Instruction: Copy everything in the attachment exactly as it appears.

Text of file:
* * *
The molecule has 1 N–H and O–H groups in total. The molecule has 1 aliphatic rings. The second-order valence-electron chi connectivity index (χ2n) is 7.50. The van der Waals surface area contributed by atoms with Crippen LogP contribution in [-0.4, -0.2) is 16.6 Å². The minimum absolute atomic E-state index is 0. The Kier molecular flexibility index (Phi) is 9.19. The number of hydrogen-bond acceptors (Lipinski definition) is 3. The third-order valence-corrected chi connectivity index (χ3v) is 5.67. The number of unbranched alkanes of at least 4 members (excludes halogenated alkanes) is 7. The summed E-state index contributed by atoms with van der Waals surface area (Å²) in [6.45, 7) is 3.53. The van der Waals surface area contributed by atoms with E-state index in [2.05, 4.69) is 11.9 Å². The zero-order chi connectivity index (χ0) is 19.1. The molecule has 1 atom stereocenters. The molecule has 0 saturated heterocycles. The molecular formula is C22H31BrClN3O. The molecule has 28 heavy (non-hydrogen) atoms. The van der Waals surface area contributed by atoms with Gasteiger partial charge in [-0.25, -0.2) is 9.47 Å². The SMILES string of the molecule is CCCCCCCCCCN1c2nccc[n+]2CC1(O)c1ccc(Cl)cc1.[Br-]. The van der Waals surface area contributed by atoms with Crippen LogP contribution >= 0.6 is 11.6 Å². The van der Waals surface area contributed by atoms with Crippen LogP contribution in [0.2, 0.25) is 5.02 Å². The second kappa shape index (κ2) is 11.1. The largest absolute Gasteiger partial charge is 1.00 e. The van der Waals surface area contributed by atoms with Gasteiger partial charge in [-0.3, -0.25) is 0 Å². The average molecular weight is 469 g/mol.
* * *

The molecule has 1 N–H and O–H groups in total. The molecule has 1 aliphatic rings. The second-order valence-electron chi connectivity index (χ2n) is 7.50. The van der Waals surface area contributed by atoms with Crippen LogP contribution in [-0.4, -0.2) is 16.6 Å². The minimum absolute atomic E-state index is 0. The Kier molecular flexibility index (Phi) is 9.19. The number of hydrogen-bond acceptors (Lipinski definition) is 3. The third-order valence-corrected chi connectivity index (χ3v) is 5.67. The number of unbranched alkanes of at least 4 members (excludes halogenated alkanes) is 7. The summed E-state index contributed by atoms with van der Waals surface area (Å²) in [6.45, 7) is 3.53. The van der Waals surface area contributed by atoms with E-state index in [2.05, 4.69) is 11.9 Å². The zero-order chi connectivity index (χ0) is 19.1. The molecule has 1 atom stereocenters. The molecule has 0 saturated heterocycles. The molecular formula is C22H31BrClN3O. The molecule has 28 heavy (non-hydrogen) atoms. The van der Waals surface area contributed by atoms with Gasteiger partial charge in [-0.25, -0.2) is 9.47 Å². The SMILES string of the molecule is CCCCCCCCCCN1c2nccc[n+]2CC1(O)c1ccc(Cl)cc1.[Br-]. The van der Waals surface area contributed by atoms with Crippen LogP contribution >= 0.6 is 11.6 Å². The van der Waals surface area contributed by atoms with Crippen LogP contribution in [0.2, 0.25) is 5.02 Å². The second kappa shape index (κ2) is 11.1. The largest absolute Gasteiger partial charge is 1.00 e. The van der Waals surface area contributed by atoms with Gasteiger partial charge in [-0.3, -0.25) is 0 Å². The average molecular weight is 469 g/mol.